Having an agile team creed is a great starting point for deep team discussions to root out true beliefs. It captures cultural expectations and behaviors for the team which I believe lay the foundation for a great agile team. Here is my list of 15 useful pacts agile teams can make. I call it the Agile Team Creed.
Has your team had these deep conservations about what they believe? Would they agree with these items as part of their Agile Team Creed? If not, why? Perhaps, it reveals a cultural issue that needs attention.
LeanKit’s new Connections functionality has been released to all Portfolio Edition accounts. Find out how this enables you to track and manage work distributed across multiple teams and boards — without losing sight of the details. For some time now, LeanKit has provided the ability to create drill-through relationships. This functionality enabled you to establish parent-child associations between a […]
The application of Swarming as a method can be broken down into four main contexts. For each context the process of swarming is different. Allowing for different contexts makes sense, because we really can’t expect the same process to work equally well in every situation. Even the simplest animals are able to exhibit variations in behavior based on the context, so why shouldn’t our processes? We change our behavior to match the circumstances. That is, unless we are using fixed methods like Scrum or Kanban. If you are using fixed methods, the proscription is to treat the process in a fractal fashion, repeating it everywhere. Practically speaking, by having only one process these methods ignore the context.
So what are the four contexts of Swarming? Here they are in no particular order:
- Shifting Gears
Emergencies represent the simplest context for swarming. When a crisis occurs, it’ all hands on deck. Everyone joins the conversation and brings whatever specific expertise they have to the party. The group self-organizes to enable those present to contribute to solving the problem. You see this a lot in production operations environments when a “P1″ defect occurs or, heaven forbid, the production system goes down. When this happens, everyone swarms on the problem. Some are gathering information, some are listening and integrating the information, and some are taking action to try and remedy the situation. All of this is happening dynamically in the moment without central organization. All of these activities are critical to the success of the swarm. During a crisis, nobody is going to stop what they are doing for a standup meeting, and they sure as hell aren’t interested in seeing your Kanban board.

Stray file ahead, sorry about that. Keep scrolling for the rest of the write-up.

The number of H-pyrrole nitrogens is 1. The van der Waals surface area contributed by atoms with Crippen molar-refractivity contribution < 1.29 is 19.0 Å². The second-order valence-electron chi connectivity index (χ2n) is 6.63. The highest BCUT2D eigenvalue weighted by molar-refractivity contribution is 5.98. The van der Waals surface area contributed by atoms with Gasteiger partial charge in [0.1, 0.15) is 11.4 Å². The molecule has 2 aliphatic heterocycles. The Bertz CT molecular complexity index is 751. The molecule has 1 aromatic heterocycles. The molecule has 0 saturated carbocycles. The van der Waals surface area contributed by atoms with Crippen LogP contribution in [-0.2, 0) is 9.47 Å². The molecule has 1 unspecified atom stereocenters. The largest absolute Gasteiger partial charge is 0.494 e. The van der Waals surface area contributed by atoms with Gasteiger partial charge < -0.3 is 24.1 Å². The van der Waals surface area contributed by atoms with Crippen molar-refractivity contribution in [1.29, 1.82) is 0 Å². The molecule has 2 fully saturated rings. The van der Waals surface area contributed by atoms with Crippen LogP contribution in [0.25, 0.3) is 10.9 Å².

Shifting gears refers to when the system is in transition. The corporate ecosystems that we are all a part of are changing faster with every passing day. New products are coming to market and disrupting the old ones. It’s not enough to simply work within the existing system. You can’t keep up that way. These days corporations have to match their structure to the complexity of the environment. That’s hard, and that’s where swarming comes in. Like when honey bees form a swarm, the corporation reaches a critical mass where a new structure is necessary. Up until this point, the hive has been a stable and reliable structure, but with the presence of a new queen everything changes. A cascade of events takes place where the hive moves on. This can also happen with companies. When they reach a certain size, they can spin off subsidiaries, divisions, and even teams. We see this when teams reach critical mass and split into two teams (meiosis). On swarming teams, we use simple rules to enable groups to decide on their own when division should take place (Team size of 7 plus or minus 2). We use the swarming values and principles to help guide who works on each team – always leaning toward letting individuals decide based on where their own passions take them.
In swarming, Innovation is treated as foraging. We are foraging for new information and new ideas. In this context we are actively using our social networks to recruit new people and new ideas to our cause. This can be initiated as part of a special state (shifting gears) or it can be part of the ongoing activities of the team. When ants are foraging, they tend to follow the strongest pheromone trails to a food source. However this rule is not universal. There are ants who wander off the pheromone trail from time to time. These solitary explorers are the ones who have the unique opportunity to wander off the beaten path and potentially find rich new sources of food. So too, we want people on our team not to follow the team too closely. It’s best if they can wander off and explore side avenues and blind alleys. This isn’t something that is dictated, it’s a natural part of teams with rich diversity. People make these decisions on their own and either bring them back to the original team or they form a new team.